I recently discovered the MIT podcast archive which is well worth browsing and listening to while working in the studio. The program is cast monthly and usually contains an interview with one of their authors.
October 9, 2007
July 13, 2007
Last night was a stimulating evening in Second Life as, the Australia Council for the Arts, in partnership with the Australian Broadcasting Corporation (ABC), hosted an in-world forum with Paris-based artist and architect Brad Kligerman. The event was moderated by ABC’s Sunday Arts reporter/producer Fenella Kernebone
The event went off generally well. I always approach these ‘firsts’ knowing that since the technology is new the whole thing may just fall in a heap! Well I am pleased to say that as Brad presented his work and discussed his ideas the technology did not fail. (There were a few problems with some slides but that was it)
My problem was that my sound kept dropping in and out or was of such bad quality that I could barely make out what was being said. It was incredibly frustrating to be listening to some key concept to have the sound disappear on me! Brad, is an architect and teacher, who is one of the first artists in Second Life to complete an in-world 11-week residency with US-based Ars Virtua, where he questioned the concept of materiality in the rendered environment in other words the nature of residence, residency and representation. It was a frustratingly interesting talk. We were told a vodcast of the event will also be available on the ABC Sunday Arts website but I hope a transcript will be published somewhere soon!
July 12, 2007
A few weeks ago I mentioned I was like a hyperactive kid bounding from one 3D representation to another of Vincent Van Gogh’s paintings in Virtual Starry Night. A couple of more paintings are now in 3D form in Second Life so my avatar paid a visit last night. I get a real kick out of wandering about inside the paintings as there is an unexpected sense of presence in Second Life that people do not understand unless they have tried it. As a newbie to this world I am still thinking through many of the issues but I sure am enjoying myself!
The SLURL for Virtual Starry Night is http://slurl.com/secondlife/luctesa/113/201/66
July 10, 2007
On 12 July, the Australia Council for the Arts, in partnership with the Australian Broadcasting Corporation (ABC), will host its first ever artist in-world forum in Second Life . The event will be moderated by ABC’s Sunday Arts reporter/producer Fenella Kernebone and takes place at 7pm (EST) on ABC Island. You need to register to attend. To register email email@example.com with your Second Life in-world name.
Paris-based artist and architect Brad Kligerman will present his work, discuss ideas and answer participants’ questions. Brad, is an architect and teacher, who is one of the first artists in Second Life to complete an in-world 11-week residency with US-based Ars Virtua, where he questioned the idea of materiality in the rendered environment and the nature of image.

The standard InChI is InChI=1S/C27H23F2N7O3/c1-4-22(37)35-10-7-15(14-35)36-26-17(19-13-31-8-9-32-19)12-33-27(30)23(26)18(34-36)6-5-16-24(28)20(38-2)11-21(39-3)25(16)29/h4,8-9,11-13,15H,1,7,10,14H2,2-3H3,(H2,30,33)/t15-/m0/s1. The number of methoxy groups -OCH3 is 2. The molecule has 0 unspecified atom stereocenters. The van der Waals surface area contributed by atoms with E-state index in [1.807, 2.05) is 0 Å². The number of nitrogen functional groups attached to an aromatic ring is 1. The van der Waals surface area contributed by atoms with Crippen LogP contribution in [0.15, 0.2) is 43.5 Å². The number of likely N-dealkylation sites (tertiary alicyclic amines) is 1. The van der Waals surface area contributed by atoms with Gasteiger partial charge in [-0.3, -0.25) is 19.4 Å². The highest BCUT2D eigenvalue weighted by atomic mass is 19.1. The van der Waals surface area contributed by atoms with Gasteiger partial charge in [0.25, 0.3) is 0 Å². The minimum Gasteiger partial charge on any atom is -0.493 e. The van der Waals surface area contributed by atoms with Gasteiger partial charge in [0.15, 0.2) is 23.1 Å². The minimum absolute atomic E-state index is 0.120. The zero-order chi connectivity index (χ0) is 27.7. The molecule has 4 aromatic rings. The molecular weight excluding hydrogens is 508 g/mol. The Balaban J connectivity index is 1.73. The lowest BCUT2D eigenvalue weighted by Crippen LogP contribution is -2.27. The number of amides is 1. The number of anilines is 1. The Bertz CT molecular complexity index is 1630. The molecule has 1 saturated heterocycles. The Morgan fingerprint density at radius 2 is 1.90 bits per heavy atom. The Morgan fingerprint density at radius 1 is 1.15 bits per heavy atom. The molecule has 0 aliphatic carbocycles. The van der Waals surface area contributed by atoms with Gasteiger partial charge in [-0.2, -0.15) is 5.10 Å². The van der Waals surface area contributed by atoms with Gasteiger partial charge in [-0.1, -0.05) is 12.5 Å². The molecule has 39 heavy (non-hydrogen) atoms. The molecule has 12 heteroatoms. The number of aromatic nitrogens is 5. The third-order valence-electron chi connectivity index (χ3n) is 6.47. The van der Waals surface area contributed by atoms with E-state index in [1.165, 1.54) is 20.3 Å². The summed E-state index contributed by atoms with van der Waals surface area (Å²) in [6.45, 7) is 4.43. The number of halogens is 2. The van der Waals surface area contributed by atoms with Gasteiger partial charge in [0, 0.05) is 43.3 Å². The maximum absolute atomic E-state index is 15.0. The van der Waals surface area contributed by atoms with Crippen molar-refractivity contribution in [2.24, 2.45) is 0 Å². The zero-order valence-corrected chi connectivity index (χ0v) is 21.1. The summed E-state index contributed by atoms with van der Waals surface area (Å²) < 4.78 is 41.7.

A vodcast of the event will also be available on the ABC Sunday Arts website.
The Australia Council has also set up an artist’s forum in Second Life for artists looking for other artists with whom to collaborate. The moderated artists forum can be found at ABC Island and the Australian Film, Television and Radio School (AFTRS) Island.
The Australian Council for the Arts is offering an artistic residency and grant of up to $20,000 to collaborative artists to create a project in Second Life . It is open to Australian artists who are interested in developing their ideas in this virtual world. Applications close on 27 July 2007. Details are on the Australian Council for the Arts in the Inter-Arts: Grants: Second Life Artist Residency section of the site.
The Second Life artist residency is an initiative of the Literature Board, Music Board and Inter-Arts Office of the Australia Council.
The residency is ‘in-world’ and requires artists and writers to explore the possibilities of inter-disciplinary literary, music/sound art and digital visual media practices.
The successful team will develop new artistic in-world practices and comment on the social and cultural layers that have evolved in Second Life.
Key requirements of the project are a clear strategy for harnessing both in-world and ‘real life’ audiences and developing public exhibition opportunities for the artwork in Australia.
June 26, 2007
This guy is using tables in html to draw an image. Not the way html is supposed to be used but crazy, quirky and amusing in a geeky sort of way.
June 15, 2007
Recently G Riedelbauch of virtualterritory pointed ot a really interesting interface design. The BumpTop 3D Desktop . While some might cringe at the idea of sorting documents as you would on a real desktop I like the idea as users are not asked to adapt their working processes to the technology but the technology is shaped to the user, In other words how humans already think and work.
June 6, 2007
I have been having fun with textorizer. It is an online image generator which takes an image and creates an image out of text. To use it you simply type in the URL of an image you have online (like one in your flickr account) and add some words in the text box and an image is from the text is generated.
I added a lot more strokes (2000) and set the threshold at 10 to generate the image above from this one.
There is a flicker textorized group which shares their image results
I think this type of image could be further developed and enhanced if taken into Photoshop and worked further. In the image below removed the white background and I changed the layer blend mode and that was all.
Below is a sample in which I used a small, low resolution image, picked at random from my flickr account. It is possibly not the best example to demonstrate the idea but I am sure if I used a larger image with greater contrast I would get better results. So I have made a mental note to ‘play’ with this online tool further as it could produce some interesting combinations of image and typography. It’s just a pity I could not play with the fonts too!
May 26, 2007